Yeah, Michael, great question. So on the point about the labor piece, so you're right. We're seeing improvement in labor trends, right? So we called out 50 basis points of benefit in Q2. We're seeing 11 basis points of benefit from the labor shortage in Q3.

So definitely seeing improvement while we're still seeing a tight labor market. As we think about a greater mix of franchise in the Maintenance space, you're absolutely right. We should continue to see that margin expand. And then if you just look at the trend, we ended 2020 with overall consolidated margins of 23%.

We're forecasting overall margins of 25% for Driven this year based on our guide. And as we continue to increase the amount of traffic to our sites and increase the benefit of the top-line flywheel, we should drop more profitability to the bottom line. It's a 60/40 variable model, so margin should expand over time.

Michael Kessler -- Morgan Stanley -- Analyst

OK. Thank you guys. Good luck in Q4.

Operator

Your next question comes from the line of Chris Horvers with J.P. Morgan. Your line is open.

Christopher Horvers -- J.P. Morgan -- Analyst

So my first question, just following up on the fourth-quarter guide. I guess two parts to it. On the second quarter, you talked about sort of mid-single digits-ish comps in the back half with 4Q slightly better, and now you're talking about 10. So it feels like you did raise the sales outlook, but then didn't really flow that through to the EBITDA line.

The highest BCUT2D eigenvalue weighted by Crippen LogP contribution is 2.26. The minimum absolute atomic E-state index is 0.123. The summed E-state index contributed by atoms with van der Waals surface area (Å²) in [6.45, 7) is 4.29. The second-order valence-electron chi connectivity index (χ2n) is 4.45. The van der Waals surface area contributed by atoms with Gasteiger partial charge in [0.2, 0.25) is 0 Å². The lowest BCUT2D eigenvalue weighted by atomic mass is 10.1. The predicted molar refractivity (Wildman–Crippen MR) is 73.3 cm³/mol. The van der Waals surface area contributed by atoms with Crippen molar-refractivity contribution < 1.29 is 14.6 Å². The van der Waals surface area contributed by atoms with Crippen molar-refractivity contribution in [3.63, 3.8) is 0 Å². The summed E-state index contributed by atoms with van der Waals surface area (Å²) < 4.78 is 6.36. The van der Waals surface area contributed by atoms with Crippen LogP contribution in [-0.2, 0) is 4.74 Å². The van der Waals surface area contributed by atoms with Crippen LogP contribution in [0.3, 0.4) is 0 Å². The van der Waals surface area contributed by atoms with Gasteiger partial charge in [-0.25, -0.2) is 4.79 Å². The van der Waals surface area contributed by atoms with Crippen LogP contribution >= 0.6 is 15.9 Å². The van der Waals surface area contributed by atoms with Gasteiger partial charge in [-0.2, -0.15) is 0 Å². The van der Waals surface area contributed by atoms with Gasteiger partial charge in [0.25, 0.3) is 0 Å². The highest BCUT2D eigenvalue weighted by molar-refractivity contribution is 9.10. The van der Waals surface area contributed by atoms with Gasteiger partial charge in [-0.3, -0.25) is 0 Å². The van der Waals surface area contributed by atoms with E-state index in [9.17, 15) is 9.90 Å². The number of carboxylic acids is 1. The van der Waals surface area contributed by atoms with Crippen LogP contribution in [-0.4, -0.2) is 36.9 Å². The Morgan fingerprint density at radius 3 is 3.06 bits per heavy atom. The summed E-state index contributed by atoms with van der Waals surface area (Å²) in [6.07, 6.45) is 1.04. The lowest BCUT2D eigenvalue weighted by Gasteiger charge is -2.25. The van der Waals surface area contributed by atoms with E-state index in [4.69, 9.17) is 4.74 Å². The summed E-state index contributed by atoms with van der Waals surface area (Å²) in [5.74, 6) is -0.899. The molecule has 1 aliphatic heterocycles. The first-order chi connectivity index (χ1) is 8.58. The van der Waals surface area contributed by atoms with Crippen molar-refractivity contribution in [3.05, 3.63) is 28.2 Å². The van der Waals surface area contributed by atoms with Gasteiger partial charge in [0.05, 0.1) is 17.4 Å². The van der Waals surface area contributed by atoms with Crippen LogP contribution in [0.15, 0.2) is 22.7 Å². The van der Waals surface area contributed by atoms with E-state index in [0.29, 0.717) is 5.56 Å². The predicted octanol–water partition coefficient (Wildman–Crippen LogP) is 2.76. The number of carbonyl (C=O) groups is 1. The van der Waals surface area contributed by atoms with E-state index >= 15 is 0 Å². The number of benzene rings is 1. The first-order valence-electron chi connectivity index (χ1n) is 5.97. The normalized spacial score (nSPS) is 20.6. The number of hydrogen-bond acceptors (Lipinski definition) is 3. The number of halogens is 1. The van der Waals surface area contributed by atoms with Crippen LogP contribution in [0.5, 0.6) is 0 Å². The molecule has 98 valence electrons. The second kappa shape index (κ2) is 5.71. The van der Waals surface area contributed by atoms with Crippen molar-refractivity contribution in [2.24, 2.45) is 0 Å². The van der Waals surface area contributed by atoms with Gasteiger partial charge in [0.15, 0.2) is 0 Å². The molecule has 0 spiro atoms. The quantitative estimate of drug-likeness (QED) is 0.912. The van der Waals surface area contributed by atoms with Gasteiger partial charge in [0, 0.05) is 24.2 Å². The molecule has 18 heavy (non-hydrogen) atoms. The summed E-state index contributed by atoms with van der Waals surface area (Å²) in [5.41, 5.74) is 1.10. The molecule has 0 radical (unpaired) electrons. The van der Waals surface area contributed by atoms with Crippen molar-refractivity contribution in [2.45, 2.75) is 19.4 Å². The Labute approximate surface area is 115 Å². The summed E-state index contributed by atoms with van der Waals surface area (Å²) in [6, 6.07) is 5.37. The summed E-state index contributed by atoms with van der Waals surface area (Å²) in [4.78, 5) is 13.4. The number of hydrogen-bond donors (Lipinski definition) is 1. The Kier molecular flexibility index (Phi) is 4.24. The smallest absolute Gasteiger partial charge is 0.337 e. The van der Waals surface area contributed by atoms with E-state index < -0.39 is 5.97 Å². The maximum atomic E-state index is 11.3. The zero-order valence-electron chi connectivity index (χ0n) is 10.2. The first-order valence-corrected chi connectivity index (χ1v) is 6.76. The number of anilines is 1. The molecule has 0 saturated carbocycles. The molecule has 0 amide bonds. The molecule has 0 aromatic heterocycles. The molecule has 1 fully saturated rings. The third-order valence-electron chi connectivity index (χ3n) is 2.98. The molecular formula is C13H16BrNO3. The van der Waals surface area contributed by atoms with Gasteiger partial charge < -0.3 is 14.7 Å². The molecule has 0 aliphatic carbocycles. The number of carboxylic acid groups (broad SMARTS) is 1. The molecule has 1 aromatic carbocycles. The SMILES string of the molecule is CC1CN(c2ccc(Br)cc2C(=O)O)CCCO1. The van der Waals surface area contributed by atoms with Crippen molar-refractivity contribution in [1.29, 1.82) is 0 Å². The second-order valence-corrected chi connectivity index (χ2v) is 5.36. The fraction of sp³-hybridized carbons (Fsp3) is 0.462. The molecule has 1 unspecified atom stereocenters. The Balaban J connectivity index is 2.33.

So is there something changing on the cost side? And is there something unique about 4Q EBITDA margin seasonality?

Tiffany Mason -- Executive Vice President and Chief Financial Officer

Chris, back to what I said to Liz a few minutes ago, nothing is fundamentally changing other than we're taking a conservative stance because there are some moving pieces as it relates to inflation and supply chain. So we're just giving ourselves a bit of wiggle room and staying consistent with our conservative approach to guidance. But nothing to be alarmed about, and we expect Q4 to be strong.

Christopher Horvers -- J.P. Morgan -- Analyst

OK. And then on the long term, quick math suggests you just raised the algorithm to the high teens from low double digits. So is that accurate? And then as you think about what's on top of that, does that assume any EBITDA margin expansion in the core business? And can you talk about typically what sort of margin synergies you could extract from that $250 million of pre-synergy acquisition?

Tiffany Mason -- Executive Vice President and Chief Financial Officer

Sure, Chris. Great question. So a couple of points to make there. So when we're talking about long term and the -- at least $850 million of EBITDA by 2026, basically what we're doing there is keeping our long-term algorithm intact.